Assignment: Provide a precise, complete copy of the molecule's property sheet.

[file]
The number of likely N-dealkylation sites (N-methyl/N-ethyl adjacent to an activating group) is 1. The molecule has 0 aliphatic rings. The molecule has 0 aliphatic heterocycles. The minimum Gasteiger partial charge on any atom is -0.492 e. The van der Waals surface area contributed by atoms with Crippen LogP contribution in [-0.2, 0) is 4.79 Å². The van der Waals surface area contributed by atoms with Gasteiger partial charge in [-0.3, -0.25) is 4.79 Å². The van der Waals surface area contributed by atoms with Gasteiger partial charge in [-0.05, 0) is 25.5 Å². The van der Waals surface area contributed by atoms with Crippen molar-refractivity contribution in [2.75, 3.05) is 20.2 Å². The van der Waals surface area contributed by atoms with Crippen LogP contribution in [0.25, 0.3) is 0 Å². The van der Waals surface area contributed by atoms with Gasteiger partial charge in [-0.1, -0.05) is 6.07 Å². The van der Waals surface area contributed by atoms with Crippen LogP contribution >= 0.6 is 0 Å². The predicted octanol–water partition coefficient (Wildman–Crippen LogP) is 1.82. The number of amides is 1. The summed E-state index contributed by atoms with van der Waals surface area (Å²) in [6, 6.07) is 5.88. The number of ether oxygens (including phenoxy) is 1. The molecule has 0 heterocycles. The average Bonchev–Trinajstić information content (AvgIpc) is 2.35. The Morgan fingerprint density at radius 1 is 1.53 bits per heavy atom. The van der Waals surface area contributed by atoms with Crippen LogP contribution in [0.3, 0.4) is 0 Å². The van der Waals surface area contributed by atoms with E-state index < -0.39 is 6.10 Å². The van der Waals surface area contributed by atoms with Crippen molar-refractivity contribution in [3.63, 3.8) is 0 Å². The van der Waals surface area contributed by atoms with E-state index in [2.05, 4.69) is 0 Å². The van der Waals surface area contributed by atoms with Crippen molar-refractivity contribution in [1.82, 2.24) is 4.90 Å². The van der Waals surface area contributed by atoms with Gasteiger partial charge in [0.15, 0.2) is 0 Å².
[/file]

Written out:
The number of likely N-dealkylation sites (N-methyl/N-ethyl adjacent to an activating group) is 1. The molecule has 0 aliphatic rings. The molecule has 0 aliphatic heterocycles. The minimum Gasteiger partial charge on any atom is -0.492 e. The van der Waals surface area contributed by atoms with Crippen LogP contribution in [-0.2, 0) is 4.79 Å². The van der Waals surface area contributed by atoms with Gasteiger partial charge in [-0.3, -0.25) is 4.79 Å². The van der Waals surface area contributed by atoms with Gasteiger partial charge in [-0.05, 0) is 25.5 Å². The van der Waals surface area contributed by atoms with Crippen molar-refractivity contribution in [2.75, 3.05) is 20.2 Å². The van der Waals surface area contributed by atoms with Crippen LogP contribution in [0.25, 0.3) is 0 Å². The van der Waals surface area contributed by atoms with Gasteiger partial charge in [-0.1, -0.05) is 6.07 Å². The van der Waals surface area contributed by atoms with Crippen LogP contribution >= 0.6 is 0 Å². The predicted octanol–water partition coefficient (Wildman–Crippen LogP) is 1.82. The number of amides is 1. The summed E-state index contributed by atoms with van der Waals surface area (Å²) in [6, 6.07) is 5.88. The number of ether oxygens (including phenoxy) is 1. The molecule has 0 heterocycles. The average Bonchev–Trinajstić information content (AvgIpc) is 2.35. The Morgan fingerprint density at radius 1 is 1.53 bits per heavy atom. The van der Waals surface area contributed by atoms with Crippen LogP contribution in [0.3, 0.4) is 0 Å². The van der Waals surface area contributed by atoms with E-state index < -0.39 is 6.10 Å². The van der Waals surface area contributed by atoms with Crippen molar-refractivity contribution in [3.63, 3.8) is 0 Å². The van der Waals surface area contributed by atoms with E-state index in [2.05, 4.69) is 0 Å². The van der Waals surface area contributed by atoms with Crippen molar-refractivity contribution in [1.82, 2.24) is 4.90 Å². The van der Waals surface area contributed by atoms with Gasteiger partial charge in [0.15, 0.2) is 0 Å².